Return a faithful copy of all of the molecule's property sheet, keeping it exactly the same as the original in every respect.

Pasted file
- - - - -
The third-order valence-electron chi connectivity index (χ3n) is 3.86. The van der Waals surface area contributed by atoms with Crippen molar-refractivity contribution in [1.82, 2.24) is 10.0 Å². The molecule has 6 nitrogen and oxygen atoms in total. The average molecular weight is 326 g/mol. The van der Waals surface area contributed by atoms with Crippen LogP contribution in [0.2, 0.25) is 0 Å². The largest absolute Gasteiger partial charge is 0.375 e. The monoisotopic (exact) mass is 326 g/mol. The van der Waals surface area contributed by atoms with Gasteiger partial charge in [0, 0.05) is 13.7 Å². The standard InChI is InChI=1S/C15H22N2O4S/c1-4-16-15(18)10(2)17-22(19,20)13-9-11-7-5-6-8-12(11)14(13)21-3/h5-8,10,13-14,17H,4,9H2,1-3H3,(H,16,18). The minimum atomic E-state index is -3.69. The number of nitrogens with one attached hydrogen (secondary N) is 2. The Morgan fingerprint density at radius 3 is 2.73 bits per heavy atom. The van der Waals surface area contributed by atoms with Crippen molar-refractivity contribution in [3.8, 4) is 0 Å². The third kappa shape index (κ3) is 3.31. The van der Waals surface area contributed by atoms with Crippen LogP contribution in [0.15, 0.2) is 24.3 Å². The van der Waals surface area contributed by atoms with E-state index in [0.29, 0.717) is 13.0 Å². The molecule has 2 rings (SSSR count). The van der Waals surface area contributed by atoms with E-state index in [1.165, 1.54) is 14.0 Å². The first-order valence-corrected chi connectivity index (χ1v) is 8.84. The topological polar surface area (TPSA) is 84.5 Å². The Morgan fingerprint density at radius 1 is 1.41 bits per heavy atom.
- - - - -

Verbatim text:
The third-order valence-electron chi connectivity index (χ3n) is 3.86. The van der Waals surface area contributed by atoms with Crippen molar-refractivity contribution in [1.82, 2.24) is 10.0 Å². The molecule has 6 nitrogen and oxygen atoms in total. The average molecular weight is 326 g/mol. The van der Waals surface area contributed by atoms with Crippen LogP contribution in [0.2, 0.25) is 0 Å². The largest absolute Gasteiger partial charge is 0.375 e. The monoisotopic (exact) mass is 326 g/mol. The van der Waals surface area contributed by atoms with Gasteiger partial charge in [0, 0.05) is 13.7 Å². The standard InChI is InChI=1S/C15H22N2O4S/c1-4-16-15(18)10(2)17-22(19,20)13-9-11-7-5-6-8-12(11)14(13)21-3/h5-8,10,13-14,17H,4,9H2,1-3H3,(H,16,18). The minimum atomic E-state index is -3.69. The number of nitrogens with one attached hydrogen (secondary N) is 2. The Morgan fingerprint density at radius 3 is 2.73 bits per heavy atom. The van der Waals surface area contributed by atoms with Crippen molar-refractivity contribution in [3.8, 4) is 0 Å². The third kappa shape index (κ3) is 3.31. The van der Waals surface area contributed by atoms with Crippen LogP contribution in [0.15, 0.2) is 24.3 Å². The van der Waals surface area contributed by atoms with E-state index in [0.29, 0.717) is 13.0 Å². The molecule has 2 rings (SSSR count). The van der Waals surface area contributed by atoms with E-state index in [1.165, 1.54) is 14.0 Å². The first-order valence-corrected chi connectivity index (χ1v) is 8.84. The topological polar surface area (TPSA) is 84.5 Å². The Morgan fingerprint density at radius 1 is 1.41 bits per heavy atom.